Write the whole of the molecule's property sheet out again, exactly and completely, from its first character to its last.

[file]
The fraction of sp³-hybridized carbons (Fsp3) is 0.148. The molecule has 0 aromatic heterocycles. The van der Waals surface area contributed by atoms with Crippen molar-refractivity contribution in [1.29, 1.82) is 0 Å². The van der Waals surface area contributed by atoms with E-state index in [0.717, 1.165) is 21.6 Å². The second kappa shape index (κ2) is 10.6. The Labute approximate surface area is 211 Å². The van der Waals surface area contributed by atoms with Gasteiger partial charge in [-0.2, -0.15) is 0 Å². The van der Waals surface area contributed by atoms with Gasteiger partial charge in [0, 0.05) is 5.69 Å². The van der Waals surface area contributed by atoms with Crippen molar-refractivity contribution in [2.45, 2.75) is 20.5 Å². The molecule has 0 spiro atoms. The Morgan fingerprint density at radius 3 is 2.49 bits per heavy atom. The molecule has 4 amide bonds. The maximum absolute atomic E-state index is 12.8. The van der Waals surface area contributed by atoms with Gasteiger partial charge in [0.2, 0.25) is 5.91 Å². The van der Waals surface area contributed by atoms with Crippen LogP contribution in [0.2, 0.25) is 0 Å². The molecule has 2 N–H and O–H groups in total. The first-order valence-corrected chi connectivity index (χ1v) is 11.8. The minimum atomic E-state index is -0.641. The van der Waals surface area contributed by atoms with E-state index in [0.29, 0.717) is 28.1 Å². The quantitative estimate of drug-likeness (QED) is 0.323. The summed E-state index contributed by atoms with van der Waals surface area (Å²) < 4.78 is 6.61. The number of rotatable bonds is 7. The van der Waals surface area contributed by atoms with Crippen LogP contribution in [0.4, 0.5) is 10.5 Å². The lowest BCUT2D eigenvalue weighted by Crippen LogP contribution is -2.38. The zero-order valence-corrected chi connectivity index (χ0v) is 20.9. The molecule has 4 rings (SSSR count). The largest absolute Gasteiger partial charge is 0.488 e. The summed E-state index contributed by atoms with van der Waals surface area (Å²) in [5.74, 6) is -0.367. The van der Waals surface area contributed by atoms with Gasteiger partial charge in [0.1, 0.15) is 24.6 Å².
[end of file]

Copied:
The fraction of sp³-hybridized carbons (Fsp3) is 0.148. The molecule has 0 aromatic heterocycles. The van der Waals surface area contributed by atoms with Crippen molar-refractivity contribution in [1.29, 1.82) is 0 Å². The van der Waals surface area contributed by atoms with E-state index in [0.717, 1.165) is 21.6 Å². The second kappa shape index (κ2) is 10.6. The Labute approximate surface area is 211 Å². The van der Waals surface area contributed by atoms with Gasteiger partial charge in [-0.2, -0.15) is 0 Å². The van der Waals surface area contributed by atoms with Gasteiger partial charge in [0, 0.05) is 5.69 Å². The van der Waals surface area contributed by atoms with Crippen molar-refractivity contribution in [2.45, 2.75) is 20.5 Å². The molecule has 0 spiro atoms. The Morgan fingerprint density at radius 3 is 2.49 bits per heavy atom. The molecule has 4 amide bonds. The maximum absolute atomic E-state index is 12.8. The van der Waals surface area contributed by atoms with Gasteiger partial charge in [0.2, 0.25) is 5.91 Å². The van der Waals surface area contributed by atoms with Crippen LogP contribution in [0.2, 0.25) is 0 Å². The molecule has 2 N–H and O–H groups in total. The first-order valence-corrected chi connectivity index (χ1v) is 11.8. The minimum atomic E-state index is -0.641. The van der Waals surface area contributed by atoms with E-state index in [0.29, 0.717) is 28.1 Å². The quantitative estimate of drug-likeness (QED) is 0.323. The summed E-state index contributed by atoms with van der Waals surface area (Å²) < 4.78 is 6.61. The number of rotatable bonds is 7. The van der Waals surface area contributed by atoms with Crippen LogP contribution in [0.4, 0.5) is 10.5 Å². The lowest BCUT2D eigenvalue weighted by Crippen LogP contribution is -2.38. The zero-order valence-corrected chi connectivity index (χ0v) is 20.9. The molecule has 4 rings (SSSR count). The largest absolute Gasteiger partial charge is 0.488 e. The summed E-state index contributed by atoms with van der Waals surface area (Å²) in [5.74, 6) is -0.367. The van der Waals surface area contributed by atoms with Gasteiger partial charge in [0.1, 0.15) is 24.6 Å².